In 2013, Corrado Cimarelli, a volcanologist at the LMU University of Munich, re-created volcanic lightning in his lab by pushing dust into a small glass tube at extremely high pressure. He took slow-motion footage, elucidating the small physics of the lab-made lightning. What flashed on the screen was a spray of black grains, released from a pressurized tube like water from a fire hose, with little bursts of electricity — veins of white just centimeters long.
Adding laboratory data like this to Drift, Helling found that lightning could happen on both gaseous exoplanets and brown dwarfs — in bolts as large as the Empire State Building. Cimarelli’s lab-made lightning, using the same kinds of materials as the gemstone clouds, suggests that streamers are most likely to occur when dust is pelted together quickly. This suggests that lightning might be most likely on planets with plenty of light and radiation from a host star to create wind.
Atmospheres of Electricity
With gemstone clouds — and their attendant lightning — more common than she could have imagined, Helling knew for certain that alien lightning could flash in atmospheres all across our universe. But how could she ever tell? These worlds are too far away to see directly. It’s not simply a matter of sending a space probe or pointing Hubble toward the nearest exoplanet.
To figure out how to look for actual proof of extrasolar lightning, Helling combined Drift’s code with another atmospheric model called Phoenix, created by astrophysicists at the University of Hamburg. Phoenix placed the individual clouds that Drift could model into the context of a whole planet. Using results from Drift-Phoenix, Helling made the first steps toward figuring out exactly what telltale elements lightning would leave behind in a world’s atmosphere. It turns out that where there is lightning — whether on Earth or worlds away — there is slightly more methane and carbon monoxide.
Today’s observatories capture just the big features of an atmosphere; they aren’t yet sensitive enough to pick up the trace amounts of the chemicals lightning would leave behind on other worlds. Fortunately, more powerful views of exoplanets are on the horizon when the James Webb Space Telescope launches in 2018. The unparalleled view it will provide to astronomers could include a glimpse of a stormy world. But that’s not all that finding lightning’s signature would mean.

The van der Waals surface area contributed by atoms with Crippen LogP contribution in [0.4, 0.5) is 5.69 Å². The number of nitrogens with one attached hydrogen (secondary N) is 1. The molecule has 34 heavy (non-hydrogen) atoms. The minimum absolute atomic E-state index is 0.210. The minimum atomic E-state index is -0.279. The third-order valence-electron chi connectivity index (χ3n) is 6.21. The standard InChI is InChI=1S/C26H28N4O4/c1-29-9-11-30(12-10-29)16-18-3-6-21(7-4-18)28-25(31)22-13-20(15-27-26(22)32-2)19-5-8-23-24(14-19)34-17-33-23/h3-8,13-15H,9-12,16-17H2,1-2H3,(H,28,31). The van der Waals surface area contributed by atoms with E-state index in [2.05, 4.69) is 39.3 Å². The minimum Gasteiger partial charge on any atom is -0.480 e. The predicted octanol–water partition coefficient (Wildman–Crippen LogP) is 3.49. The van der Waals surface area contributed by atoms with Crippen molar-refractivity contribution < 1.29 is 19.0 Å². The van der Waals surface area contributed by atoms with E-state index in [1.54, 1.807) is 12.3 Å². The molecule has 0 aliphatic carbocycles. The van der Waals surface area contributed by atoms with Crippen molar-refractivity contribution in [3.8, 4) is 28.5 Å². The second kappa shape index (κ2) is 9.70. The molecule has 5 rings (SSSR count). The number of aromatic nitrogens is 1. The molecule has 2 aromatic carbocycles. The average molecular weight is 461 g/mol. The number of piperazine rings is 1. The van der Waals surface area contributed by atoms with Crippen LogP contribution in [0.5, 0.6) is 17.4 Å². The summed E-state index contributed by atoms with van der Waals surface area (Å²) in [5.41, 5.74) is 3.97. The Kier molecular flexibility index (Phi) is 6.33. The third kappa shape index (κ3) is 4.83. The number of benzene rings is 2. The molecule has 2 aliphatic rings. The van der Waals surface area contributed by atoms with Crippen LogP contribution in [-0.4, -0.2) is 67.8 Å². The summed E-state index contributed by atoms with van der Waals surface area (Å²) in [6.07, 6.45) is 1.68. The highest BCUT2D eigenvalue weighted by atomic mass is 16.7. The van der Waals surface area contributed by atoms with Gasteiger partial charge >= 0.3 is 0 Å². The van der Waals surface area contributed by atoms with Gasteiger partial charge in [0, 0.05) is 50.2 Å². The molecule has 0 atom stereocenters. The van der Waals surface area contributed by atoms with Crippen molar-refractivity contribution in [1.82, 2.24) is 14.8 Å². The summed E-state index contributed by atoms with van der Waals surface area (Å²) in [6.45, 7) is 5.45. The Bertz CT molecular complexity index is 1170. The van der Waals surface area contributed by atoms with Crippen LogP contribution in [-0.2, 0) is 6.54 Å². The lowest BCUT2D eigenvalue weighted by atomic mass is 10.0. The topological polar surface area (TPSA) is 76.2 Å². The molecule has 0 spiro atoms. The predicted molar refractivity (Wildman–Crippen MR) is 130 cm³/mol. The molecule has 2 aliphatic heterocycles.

More strikingly, lightning may also be a key catalyst for spawning life. An experiment by biochemists Stanley Miller and Harold Urey over 60 years ago established that, if you take the wet, disorganized ingredients found on early Earth — water, ammonia, methane, hydrogen — and add an electric spark, you get amino acids, the building blocks of all known life.
That doesn’t mean that lightning equals life. Far from it. Liquids are rare, and astrobiologists think that gaseous planets, the kind that Helling has studied so far, aren’t as likely to harbor life as Earth-like rocky ones. But habitable planets are a tantalizing prospect, one that Helling references in the very name of her LEAP project. In the search for life, lightning could be a key clue.
We might not ever be able to see extraterrestrial lightning firsthand. But how electrifying to know that where there’s lightning, there just might be something to stare back up at it.